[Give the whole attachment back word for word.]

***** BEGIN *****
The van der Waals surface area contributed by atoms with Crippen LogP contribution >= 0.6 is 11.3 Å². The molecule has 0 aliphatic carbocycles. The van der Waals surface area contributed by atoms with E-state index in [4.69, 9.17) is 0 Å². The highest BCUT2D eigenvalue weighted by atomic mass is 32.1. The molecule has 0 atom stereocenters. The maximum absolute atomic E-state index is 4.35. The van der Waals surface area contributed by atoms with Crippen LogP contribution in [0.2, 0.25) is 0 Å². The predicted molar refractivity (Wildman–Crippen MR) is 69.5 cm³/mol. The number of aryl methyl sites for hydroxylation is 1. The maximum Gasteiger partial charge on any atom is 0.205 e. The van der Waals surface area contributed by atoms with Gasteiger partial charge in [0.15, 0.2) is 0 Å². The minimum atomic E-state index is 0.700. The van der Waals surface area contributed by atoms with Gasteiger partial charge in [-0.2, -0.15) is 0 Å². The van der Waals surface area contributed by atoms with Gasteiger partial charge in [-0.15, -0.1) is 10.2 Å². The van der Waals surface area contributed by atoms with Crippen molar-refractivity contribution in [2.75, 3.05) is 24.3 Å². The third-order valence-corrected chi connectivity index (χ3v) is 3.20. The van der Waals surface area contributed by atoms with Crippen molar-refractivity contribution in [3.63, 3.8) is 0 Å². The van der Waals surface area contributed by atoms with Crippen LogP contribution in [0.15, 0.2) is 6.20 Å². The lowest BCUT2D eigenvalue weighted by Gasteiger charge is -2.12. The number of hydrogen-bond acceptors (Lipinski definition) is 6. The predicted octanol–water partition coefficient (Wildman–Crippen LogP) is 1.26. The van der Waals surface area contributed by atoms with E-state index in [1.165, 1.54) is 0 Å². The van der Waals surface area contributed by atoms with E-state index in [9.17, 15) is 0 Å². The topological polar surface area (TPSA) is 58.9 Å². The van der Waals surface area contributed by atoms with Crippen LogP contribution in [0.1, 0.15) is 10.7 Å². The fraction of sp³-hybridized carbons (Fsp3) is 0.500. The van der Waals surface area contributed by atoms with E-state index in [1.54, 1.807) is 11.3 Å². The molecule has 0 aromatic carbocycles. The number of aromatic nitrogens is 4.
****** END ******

The van der Waals surface area contributed by atoms with Crippen LogP contribution >= 0.6 is 11.3 Å². The molecule has 0 aliphatic carbocycles. The van der Waals surface area contributed by atoms with E-state index in [4.69, 9.17) is 0 Å². The highest BCUT2D eigenvalue weighted by atomic mass is 32.1. The molecule has 0 atom stereocenters. The maximum absolute atomic E-state index is 4.35. The van der Waals surface area contributed by atoms with Crippen LogP contribution in [0.2, 0.25) is 0 Å². The predicted molar refractivity (Wildman–Crippen MR) is 69.5 cm³/mol. The number of aryl methyl sites for hydroxylation is 1. The maximum Gasteiger partial charge on any atom is 0.205 e. The van der Waals surface area contributed by atoms with Gasteiger partial charge in [0.15, 0.2) is 0 Å². The minimum atomic E-state index is 0.700. The van der Waals surface area contributed by atoms with Gasteiger partial charge in [-0.2, -0.15) is 0 Å². The van der Waals surface area contributed by atoms with Gasteiger partial charge in [-0.15, -0.1) is 10.2 Å². The van der Waals surface area contributed by atoms with Crippen molar-refractivity contribution in [2.75, 3.05) is 24.3 Å². The third-order valence-corrected chi connectivity index (χ3v) is 3.20. The van der Waals surface area contributed by atoms with Crippen molar-refractivity contribution in [3.63, 3.8) is 0 Å². The van der Waals surface area contributed by atoms with Crippen LogP contribution in [0.15, 0.2) is 6.20 Å². The lowest BCUT2D eigenvalue weighted by Gasteiger charge is -2.12. The number of hydrogen-bond acceptors (Lipinski definition) is 6. The predicted octanol–water partition coefficient (Wildman–Crippen LogP) is 1.26. The van der Waals surface area contributed by atoms with E-state index in [1.165, 1.54) is 0 Å². The van der Waals surface area contributed by atoms with E-state index in [9.17, 15) is 0 Å². The topological polar surface area (TPSA) is 58.9 Å². The van der Waals surface area contributed by atoms with Crippen LogP contribution in [0.1, 0.15) is 10.7 Å². The fraction of sp³-hybridized carbons (Fsp3) is 0.500. The van der Waals surface area contributed by atoms with E-state index in [1.54, 1.807) is 11.3 Å². The molecule has 0 aromatic carbocycles. The number of aromatic nitrogens is 4.